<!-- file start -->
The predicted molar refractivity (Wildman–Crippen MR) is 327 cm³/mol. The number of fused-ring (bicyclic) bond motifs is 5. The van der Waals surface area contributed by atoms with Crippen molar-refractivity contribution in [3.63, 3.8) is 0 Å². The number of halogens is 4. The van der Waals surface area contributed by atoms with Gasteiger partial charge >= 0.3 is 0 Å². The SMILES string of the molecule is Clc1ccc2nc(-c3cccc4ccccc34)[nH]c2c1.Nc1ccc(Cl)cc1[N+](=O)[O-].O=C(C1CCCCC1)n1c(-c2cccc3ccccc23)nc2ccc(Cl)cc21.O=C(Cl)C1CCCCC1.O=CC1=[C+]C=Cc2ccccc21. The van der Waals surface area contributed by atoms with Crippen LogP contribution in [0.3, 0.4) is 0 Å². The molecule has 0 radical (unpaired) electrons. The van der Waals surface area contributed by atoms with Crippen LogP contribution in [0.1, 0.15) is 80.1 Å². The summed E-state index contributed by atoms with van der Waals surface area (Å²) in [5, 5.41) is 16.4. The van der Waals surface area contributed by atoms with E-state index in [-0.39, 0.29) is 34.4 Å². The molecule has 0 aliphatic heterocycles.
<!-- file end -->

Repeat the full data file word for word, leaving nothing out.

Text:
The predicted molar refractivity (Wildman–Crippen MR) is 327 cm³/mol. The number of fused-ring (bicyclic) bond motifs is 5. The van der Waals surface area contributed by atoms with Crippen molar-refractivity contribution in [3.63, 3.8) is 0 Å². The number of halogens is 4. The van der Waals surface area contributed by atoms with Gasteiger partial charge >= 0.3 is 0 Å². The SMILES string of the molecule is Clc1ccc2nc(-c3cccc4ccccc34)[nH]c2c1.Nc1ccc(Cl)cc1[N+](=O)[O-].O=C(C1CCCCC1)n1c(-c2cccc3ccccc23)nc2ccc(Cl)cc21.O=C(Cl)C1CCCCC1.O=CC1=[C+]C=Cc2ccccc21. The van der Waals surface area contributed by atoms with Crippen LogP contribution in [0.3, 0.4) is 0 Å². The molecule has 0 radical (unpaired) electrons. The van der Waals surface area contributed by atoms with Crippen LogP contribution in [0.1, 0.15) is 80.1 Å². The summed E-state index contributed by atoms with van der Waals surface area (Å²) in [5, 5.41) is 16.4. The van der Waals surface area contributed by atoms with E-state index in [-0.39, 0.29) is 34.4 Å². The molecule has 0 aliphatic heterocycles.